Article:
To make him know why he is being treated, treat him immediately after using the potty well.

Also, mention the potty with excitement so that he knows you’re impressed by his behavior.

Limit the Time He Spends Inside the House

If your pet spends most of the time away from the potty, he is likely to poop anywhere, for instant, on your carpet or couch.

It is, therefore, necessary to restrict his movement around the house.

You can successfully do this by installing the pet gate. One that is foldable is good because you can store it away whenever it’s not in use.

Don’t Give Up

Potty training a stubborn puppy can be frustrating most times as they believe they're the bosses. As such, they do what they think is right, not what you tell them to do.

So, don’t be mad at him. Give him time, keep training him, and applause him.

At What Age Can a Dog Be Fully Potty Trained?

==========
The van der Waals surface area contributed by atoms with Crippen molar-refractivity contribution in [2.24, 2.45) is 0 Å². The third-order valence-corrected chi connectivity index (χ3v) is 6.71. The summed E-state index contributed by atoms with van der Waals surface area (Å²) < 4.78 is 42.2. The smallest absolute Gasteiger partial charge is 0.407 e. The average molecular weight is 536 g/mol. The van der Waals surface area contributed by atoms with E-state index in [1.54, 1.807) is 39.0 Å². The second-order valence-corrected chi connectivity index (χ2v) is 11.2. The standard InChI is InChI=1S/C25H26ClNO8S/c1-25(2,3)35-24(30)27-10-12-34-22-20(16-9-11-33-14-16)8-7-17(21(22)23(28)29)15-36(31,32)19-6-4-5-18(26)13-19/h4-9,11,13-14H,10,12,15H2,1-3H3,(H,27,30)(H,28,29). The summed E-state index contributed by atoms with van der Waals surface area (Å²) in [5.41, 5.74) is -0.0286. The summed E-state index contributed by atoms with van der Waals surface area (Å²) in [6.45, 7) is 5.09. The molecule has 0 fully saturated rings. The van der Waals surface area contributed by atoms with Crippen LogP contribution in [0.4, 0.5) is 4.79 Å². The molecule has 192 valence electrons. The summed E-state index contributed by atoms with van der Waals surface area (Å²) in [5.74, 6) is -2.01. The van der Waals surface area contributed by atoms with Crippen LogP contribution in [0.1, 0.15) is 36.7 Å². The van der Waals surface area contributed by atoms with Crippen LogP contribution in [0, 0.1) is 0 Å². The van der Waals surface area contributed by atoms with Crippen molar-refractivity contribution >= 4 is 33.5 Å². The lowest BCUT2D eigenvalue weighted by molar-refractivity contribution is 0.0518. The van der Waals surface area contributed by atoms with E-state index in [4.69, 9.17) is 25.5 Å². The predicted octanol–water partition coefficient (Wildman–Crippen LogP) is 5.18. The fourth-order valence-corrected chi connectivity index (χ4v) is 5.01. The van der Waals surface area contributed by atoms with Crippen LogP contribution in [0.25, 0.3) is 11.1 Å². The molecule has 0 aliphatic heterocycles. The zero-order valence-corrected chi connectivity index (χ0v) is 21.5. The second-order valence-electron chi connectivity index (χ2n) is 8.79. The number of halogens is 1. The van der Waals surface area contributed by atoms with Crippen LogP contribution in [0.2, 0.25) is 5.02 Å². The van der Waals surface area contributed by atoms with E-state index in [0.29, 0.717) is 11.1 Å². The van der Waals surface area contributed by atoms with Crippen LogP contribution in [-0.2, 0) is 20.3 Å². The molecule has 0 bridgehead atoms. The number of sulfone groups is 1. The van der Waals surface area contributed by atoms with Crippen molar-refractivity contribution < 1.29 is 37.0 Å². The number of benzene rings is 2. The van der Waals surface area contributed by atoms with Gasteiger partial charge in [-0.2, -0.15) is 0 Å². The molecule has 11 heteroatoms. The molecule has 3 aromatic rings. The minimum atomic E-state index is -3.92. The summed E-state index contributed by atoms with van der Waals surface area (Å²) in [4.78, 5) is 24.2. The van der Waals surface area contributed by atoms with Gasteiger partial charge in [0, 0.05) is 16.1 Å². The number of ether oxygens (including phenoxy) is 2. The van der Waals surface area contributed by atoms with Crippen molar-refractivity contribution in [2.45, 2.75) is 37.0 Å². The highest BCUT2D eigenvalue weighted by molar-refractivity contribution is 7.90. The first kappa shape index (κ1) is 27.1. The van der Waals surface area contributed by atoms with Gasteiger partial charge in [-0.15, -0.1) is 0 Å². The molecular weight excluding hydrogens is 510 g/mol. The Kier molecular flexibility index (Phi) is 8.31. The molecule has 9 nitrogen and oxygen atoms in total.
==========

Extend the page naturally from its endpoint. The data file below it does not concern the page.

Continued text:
You can start to potty train your dog when he is 6 weeks old. However, dogs can be fully potty trained at 12 weeks. Even so, it takes at least 4 to 6 months to fully housebreak a dog.

For stubborn dogs, it might take even a year to fully potty train.

Nonetheless, several factors also determine at what age to fully potty train, for example, the breed.

Some breeds have smaller bladders, while others have bigger ones.

Smaller breeds have smaller bladders that might get full fast and might need to empty it often. In contrast, bigger breeds such as German shepherds have bigger bladders that don’t need frequent emptying.

So, if you have smaller breeds, start by taking him outside after every 60 minutes. Slowly, he will learn that he ought to poop there anytime he needs to empty his bladder.

As a result, you’ll have fewer, if any, cases of indoor peeing. Remember, though, that this is not full training. For best results, full housebreaking starts at 12 weeks.

What if it is an older adopted dog?